Why Don’t Jews Like Christians Who Like Them?

The late political scientist James Q. Wilson posed this question in a 2008 essay exploring, first, the positive attitude of many evangelical Christians not only toward Judaism and the Jewish state but toward actual Jews and, second, most Jews’ continual suspicion of any political alliance with these Christians. In a conversation with Jonathan Silver, Mitchell Rocklin revisits Wilson’s arguments and raises the possibility that Israeli Jews, American Orthodox Jews, and evangelical Christians may soon share more common ground politically with each other than with the majority of American Jewry. (Audio, 34 minutes.)

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More about: American Jews, Evangelical Christianity, Jewish-Christian relations, Philo-Semitism, Politics & Current Affairs

 

Iran Is Back on Israel’s Doorstep

Feb. 15 2019

On Monday, the IDF shelled Iranian-linked targets—most likely held by Hizballah—in the Quneitra province, which lies in the Syrian part of the Golan Heights. There can thus be little doubt that the Islamic Republic has positioned its proxies in deadly proximity to Israel’s borders. Yossi Yehoshua comments:

Hizballah is trying to entrench itself in Syria now that Bashar al-Assad has reclaimed the Syrian side of the Golan Heights, precisely as it did in 2014 and 2015, [before Syrian rebels retook the area]. This was when one of the terror organization’s more prominent members, Jihad Mughniyeh, was appointed by Hizballah and the Iranian Revolutionary Guards to be in charge of the Golan Heights area and of planning terror attacks against Israeli civilians. Mughniyeh was killed in a 2015 airstrike attributed to Israel. . . .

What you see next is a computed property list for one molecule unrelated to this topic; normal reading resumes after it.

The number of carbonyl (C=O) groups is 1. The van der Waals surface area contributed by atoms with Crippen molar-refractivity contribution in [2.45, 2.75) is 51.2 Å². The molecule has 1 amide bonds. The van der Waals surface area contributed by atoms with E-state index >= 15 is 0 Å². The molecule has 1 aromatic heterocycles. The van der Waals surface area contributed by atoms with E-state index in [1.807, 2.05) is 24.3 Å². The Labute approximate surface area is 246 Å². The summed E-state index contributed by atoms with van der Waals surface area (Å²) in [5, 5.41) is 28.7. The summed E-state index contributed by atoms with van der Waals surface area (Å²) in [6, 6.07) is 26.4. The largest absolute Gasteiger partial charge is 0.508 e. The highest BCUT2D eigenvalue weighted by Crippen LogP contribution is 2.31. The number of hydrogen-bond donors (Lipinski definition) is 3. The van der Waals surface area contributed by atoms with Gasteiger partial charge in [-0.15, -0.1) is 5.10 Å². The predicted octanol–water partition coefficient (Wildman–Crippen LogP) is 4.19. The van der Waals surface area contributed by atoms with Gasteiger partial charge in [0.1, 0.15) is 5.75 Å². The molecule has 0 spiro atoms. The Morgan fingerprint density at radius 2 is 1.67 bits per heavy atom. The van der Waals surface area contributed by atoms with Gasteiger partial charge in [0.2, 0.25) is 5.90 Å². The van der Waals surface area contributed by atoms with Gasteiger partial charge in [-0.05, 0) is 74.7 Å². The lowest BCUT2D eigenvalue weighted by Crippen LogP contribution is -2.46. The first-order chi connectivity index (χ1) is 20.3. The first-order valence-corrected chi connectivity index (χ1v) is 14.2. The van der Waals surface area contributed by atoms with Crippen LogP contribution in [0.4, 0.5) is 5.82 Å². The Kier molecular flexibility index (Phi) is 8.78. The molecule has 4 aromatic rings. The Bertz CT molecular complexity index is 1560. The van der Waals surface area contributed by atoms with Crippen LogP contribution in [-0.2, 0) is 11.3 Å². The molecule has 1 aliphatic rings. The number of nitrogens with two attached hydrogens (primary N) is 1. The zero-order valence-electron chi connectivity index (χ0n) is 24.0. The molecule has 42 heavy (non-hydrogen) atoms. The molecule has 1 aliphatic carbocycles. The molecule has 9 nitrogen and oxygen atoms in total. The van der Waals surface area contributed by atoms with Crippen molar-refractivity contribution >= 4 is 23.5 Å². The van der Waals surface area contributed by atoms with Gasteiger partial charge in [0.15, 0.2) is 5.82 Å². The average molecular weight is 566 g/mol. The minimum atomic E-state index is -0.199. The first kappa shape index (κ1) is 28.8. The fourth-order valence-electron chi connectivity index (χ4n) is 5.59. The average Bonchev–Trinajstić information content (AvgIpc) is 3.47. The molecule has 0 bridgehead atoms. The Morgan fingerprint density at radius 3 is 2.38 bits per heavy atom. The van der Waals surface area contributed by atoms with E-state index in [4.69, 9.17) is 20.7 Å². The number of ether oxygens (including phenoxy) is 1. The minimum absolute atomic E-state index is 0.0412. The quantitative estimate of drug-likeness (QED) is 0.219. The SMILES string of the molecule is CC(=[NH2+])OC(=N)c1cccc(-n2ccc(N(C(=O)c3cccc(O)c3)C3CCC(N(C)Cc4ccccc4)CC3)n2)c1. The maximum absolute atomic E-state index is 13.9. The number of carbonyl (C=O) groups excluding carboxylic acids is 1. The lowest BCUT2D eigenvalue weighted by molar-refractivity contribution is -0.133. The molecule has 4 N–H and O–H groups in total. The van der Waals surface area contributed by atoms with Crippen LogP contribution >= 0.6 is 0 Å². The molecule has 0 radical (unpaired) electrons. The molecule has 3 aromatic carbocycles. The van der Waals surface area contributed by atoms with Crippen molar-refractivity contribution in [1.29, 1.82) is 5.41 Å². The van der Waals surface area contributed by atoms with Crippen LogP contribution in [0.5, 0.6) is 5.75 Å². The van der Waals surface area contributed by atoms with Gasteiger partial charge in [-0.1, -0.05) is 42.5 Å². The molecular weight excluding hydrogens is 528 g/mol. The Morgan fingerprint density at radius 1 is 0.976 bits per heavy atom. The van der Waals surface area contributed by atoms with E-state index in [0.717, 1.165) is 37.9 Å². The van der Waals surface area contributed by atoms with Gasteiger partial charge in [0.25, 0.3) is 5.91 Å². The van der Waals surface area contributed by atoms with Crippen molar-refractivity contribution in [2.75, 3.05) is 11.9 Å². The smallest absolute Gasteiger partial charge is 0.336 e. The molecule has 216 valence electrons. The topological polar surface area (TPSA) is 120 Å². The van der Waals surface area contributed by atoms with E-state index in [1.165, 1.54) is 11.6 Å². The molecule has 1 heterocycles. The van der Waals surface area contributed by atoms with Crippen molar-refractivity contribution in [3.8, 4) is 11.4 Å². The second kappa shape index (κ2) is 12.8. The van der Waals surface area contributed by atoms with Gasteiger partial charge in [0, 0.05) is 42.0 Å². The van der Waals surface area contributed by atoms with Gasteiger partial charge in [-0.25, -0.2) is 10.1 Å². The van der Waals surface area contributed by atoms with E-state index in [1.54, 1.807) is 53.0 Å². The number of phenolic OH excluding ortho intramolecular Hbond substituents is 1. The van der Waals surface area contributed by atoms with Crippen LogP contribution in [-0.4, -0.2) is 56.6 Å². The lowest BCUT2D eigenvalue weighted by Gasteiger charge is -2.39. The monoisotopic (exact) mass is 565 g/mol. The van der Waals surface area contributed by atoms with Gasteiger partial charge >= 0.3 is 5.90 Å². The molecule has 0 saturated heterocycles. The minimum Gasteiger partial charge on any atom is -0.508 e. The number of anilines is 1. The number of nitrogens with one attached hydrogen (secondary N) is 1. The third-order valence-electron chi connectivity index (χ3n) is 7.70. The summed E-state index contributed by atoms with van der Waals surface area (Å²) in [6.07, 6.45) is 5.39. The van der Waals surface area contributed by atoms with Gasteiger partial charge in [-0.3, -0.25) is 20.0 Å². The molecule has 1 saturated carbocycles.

In addition, an increase in the number of incidents along the Syrian border was noted over the past two months, with the Israeli strikes in Syria . . . meant to signal to the enemy that it is best not cross any red lines. This is similar to the message Jerusalem conveyed to Iran when it [previously] attempted to entrench itself in [this part of] Syria and was pushed out of there after a series of Israeli airstrikes.

Unlike the situation of four years ago, Iran now has a real presence along the Syrian border, while Hizballah is working to resume its confrontations with Israel. And since the organization is up to its neck in domestic problems and thus cannot allow itself to face Israel on the Lebanese front, it finds Syria to be a more comfortable staging ground from which to take on the Jewish state.

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Read more at Ynet

More about: Golan Heights, Hizballah, Iran, Israel & Zionism, Israeli Security, Syria